Limiting Sugar: Just as Important as Saturated/Trans Fat…and Easier to Do!

Topics: Obesity and Weight Loss

It’s official—the UN Food and Agriculture Organization and the World Health Organization, not subject to the same marketing and lobbying forces as the USDA (author of the current and flawed Dietary Pyramid), has suggested limiting intake of added sugar to just 10% of calories.

That means that the 17 teaspoons in a 20 ounce Coke or Pepsi, and the 11 teaspoons in a flashy but trashy fat-free FruLatte would, if you added a couple of Krispy Kremes to them, fill you up with allowable sugar for a day. And I think that’s a huge amount already!

The British Medical Journal reports that the National Soft Drink Association disagrees. “There is no association between sugar consumption and obesity. The opposite is true. People who have diets based on carbohydrates have a lower body mass index,” said Richard Adamson, a scientist working for the trade group.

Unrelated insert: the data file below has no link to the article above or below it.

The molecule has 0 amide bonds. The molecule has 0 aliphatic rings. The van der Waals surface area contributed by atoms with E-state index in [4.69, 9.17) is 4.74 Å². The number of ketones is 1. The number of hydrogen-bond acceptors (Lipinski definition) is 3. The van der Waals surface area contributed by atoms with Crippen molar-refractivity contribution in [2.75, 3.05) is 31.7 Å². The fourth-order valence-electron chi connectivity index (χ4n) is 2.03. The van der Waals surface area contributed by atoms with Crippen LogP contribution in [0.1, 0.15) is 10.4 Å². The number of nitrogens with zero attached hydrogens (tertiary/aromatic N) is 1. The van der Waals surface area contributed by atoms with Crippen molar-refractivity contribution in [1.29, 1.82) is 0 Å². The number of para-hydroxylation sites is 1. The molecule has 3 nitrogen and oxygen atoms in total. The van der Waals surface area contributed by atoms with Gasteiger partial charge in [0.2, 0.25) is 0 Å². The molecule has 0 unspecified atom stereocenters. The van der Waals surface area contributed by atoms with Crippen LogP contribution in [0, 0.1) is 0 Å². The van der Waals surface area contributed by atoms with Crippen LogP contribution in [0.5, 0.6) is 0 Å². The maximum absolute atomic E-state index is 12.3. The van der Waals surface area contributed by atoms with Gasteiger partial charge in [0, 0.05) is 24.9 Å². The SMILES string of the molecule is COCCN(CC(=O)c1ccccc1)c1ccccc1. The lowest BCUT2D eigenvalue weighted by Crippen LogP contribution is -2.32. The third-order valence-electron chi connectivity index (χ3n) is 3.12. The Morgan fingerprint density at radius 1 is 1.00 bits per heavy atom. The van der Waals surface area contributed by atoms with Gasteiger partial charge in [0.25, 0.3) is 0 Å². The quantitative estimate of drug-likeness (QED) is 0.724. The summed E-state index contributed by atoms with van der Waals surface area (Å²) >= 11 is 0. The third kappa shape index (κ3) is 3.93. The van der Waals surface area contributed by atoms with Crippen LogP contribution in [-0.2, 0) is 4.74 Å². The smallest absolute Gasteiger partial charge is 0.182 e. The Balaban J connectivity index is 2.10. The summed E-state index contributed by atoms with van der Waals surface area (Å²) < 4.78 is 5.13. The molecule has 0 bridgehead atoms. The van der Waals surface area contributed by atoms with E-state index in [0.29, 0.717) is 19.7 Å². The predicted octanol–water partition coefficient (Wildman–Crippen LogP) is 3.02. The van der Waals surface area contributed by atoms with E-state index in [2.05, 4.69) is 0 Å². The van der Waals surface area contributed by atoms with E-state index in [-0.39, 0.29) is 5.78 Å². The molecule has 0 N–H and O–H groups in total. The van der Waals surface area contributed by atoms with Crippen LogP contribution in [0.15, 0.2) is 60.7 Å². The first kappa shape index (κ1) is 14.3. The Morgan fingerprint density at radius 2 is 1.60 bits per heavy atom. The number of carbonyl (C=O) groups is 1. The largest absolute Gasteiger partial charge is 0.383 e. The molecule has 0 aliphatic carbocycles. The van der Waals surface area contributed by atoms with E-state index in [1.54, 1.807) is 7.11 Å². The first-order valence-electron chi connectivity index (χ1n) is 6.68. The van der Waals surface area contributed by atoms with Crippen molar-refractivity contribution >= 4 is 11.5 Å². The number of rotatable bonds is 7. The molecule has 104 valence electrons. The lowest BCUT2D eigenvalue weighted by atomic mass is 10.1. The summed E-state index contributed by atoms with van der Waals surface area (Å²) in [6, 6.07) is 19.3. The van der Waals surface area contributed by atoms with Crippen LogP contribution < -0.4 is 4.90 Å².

Too much of anything will make you fat, but too much sugar adds only calories, not nutrients. Counting carbs works for some people, though not all carbs—or insulin sensitivities—are created equally. But counting sugar grams everyone can do, and should know how to do. See some of our recipes for diabetes for good, lower sugar choices.